To The Mountains – Omalos Trip
Almost every weekend, we jump in the car and go explore a different part of the island. After a particularly rainy week, we couldn’t wait to get up into the Lefka Ori (White Mountains) and see some snow.
(Is that a potential ski run??! YESSSS!)
We headed up to Omalos – a small village whose claim to fame is that it is the trailhead for the largest gorge in Europe – the Samaria Gorge. This amazing national park draws multitudes of busloads of visitors during the peak summer months who hike the most popular hike on the island – 11 miles down from the top of the gorge to where it spills out at the Libyan Sea on the south side of the island. The gorge is closed during the winter months but we have plans to hike it in the Spring before the torrent of tourists – another blog to come!
At the top of the gorge is a taverna with breathtaking views from our table inside. These peaks soar up to almost 8000 feet. Doesn’t sound like much from a Colorado point of view (our home in Evergreen is at 8000 feet!) but remember that we start here at sea level not too far away.
The E4 trail (European Mountaineering Footpath starting in southern Spain) traverses the island from west to east and crosses many mountain ranges including the Lefka Ori.
Mel takes a breather on the E4 trail scaling Mount Gingilos above the Samaria Gorge.
The Omalos Plateau is a fertile valley in the shadow of the Lefka Ori.
One of the towns we passed through on the way home was Fournes where they claim the sweetest oranges on the island are grown. We believe it!
Gramvousa Bike Trip
Last weekend we strapped our bikes on the car and headed west to the Gramvousa Peninsula located on the northwestern tip of the island. We started our trek from just outside of a large seaside town called Kissamos (or the old timers still call it by it’s original name – Kastelli). It was a beautiful blue sky day with very little wind and cool temps – perfect for biking.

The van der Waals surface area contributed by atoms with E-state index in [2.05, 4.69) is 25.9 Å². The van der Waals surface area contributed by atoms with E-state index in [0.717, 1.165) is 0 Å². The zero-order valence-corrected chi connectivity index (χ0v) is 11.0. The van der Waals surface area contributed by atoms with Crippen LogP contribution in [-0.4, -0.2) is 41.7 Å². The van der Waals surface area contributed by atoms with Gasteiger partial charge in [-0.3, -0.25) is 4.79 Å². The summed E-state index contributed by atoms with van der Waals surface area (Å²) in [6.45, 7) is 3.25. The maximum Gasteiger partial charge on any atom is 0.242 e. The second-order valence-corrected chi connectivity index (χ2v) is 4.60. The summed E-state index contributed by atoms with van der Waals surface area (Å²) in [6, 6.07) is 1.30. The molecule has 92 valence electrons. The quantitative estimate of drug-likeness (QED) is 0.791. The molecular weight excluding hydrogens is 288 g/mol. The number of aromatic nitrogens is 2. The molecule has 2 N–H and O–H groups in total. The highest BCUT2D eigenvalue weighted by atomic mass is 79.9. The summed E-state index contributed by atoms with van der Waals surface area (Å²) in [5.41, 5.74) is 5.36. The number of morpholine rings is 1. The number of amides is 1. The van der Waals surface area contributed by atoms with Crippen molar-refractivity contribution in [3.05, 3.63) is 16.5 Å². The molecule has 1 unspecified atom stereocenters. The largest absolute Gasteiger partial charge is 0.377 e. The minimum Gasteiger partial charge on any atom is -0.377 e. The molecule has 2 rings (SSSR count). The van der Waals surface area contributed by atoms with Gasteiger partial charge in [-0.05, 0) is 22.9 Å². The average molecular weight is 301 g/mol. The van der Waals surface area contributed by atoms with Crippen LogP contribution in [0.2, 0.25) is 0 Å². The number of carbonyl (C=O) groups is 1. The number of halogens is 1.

Wherever you go on the island you can always be sure you’ll run into some curious goats. This guy was especially friendly when Richard opened the potato chip bag.
The ride ascended gently up the east side of the peninsula on a jeep trail of sorts that hugged the side of the hill and offered spectacular views of the sea.
When we reached the end of the “road” we ditched our bikes to take the hiking trail over the ridge to see the west side of the peninsula. As soon as we crested the hill, the west winds blasted us nearly off our feet but we forged ahead and were rewarded with the views over Balos Bay. Gramvousa island (in the distance to the right) is the site of a very important Venetian fortress and castle that held out against the Turks long after the Cretan mainland had fallen.
That night we treated ourselves to dinner at a local fish market taverna right on the port of Kissamos.
After a delicious dinner of sea salad (local plants harvested from the sea), grilled octopus and cuttlefish, we finished off the meal with the traditional shot (or two) of raki.
The next morning (Sunday) was the start of the Greek Lenten season. Traditionally, every small village and big city holds parades and festivities – Greek Mardi Gras. Many of the floats were very elaborate…
…and others..well, not so…
We noticed that there seemed to be more participants in the parade than observers. Some floats had up to 50 or more adults and kids all decked out in elaborate costumes. This little guy could barely walk but did his part!
Dancing souvlaki pitas – now that’s something you won’t see in an American parade!
The extravagant colors of the parade participants were in sharp contrast to the typical local Greek dress.
Clean Monday (Kathara Deftera)
The following day was “Clean Monday”. The whole town turns out and the beaches and parks are full of people enjoying picnics, dancing, live music, and kite flying. This is the last day that meat is eaten as the forty day Lenten fast begins in preparation for Easter. We went down to our favorite local beach (Stavros beach – about 5 minutes from our house) to watch all the festivities.
We’ve been told that Easter is the most important religious holiday in Greece and a very unique experience. So, we are gearing up to enjoy all that has to offer including a very moving midnight mass at the local monastery. But before that, we will be posting our next blog from Italy where we join Richard’s brother in Sorrento on the Amalfi coast for a week and finish off our trip in Rome (ROMA!) So, check back in with us. We always love to hear your comments!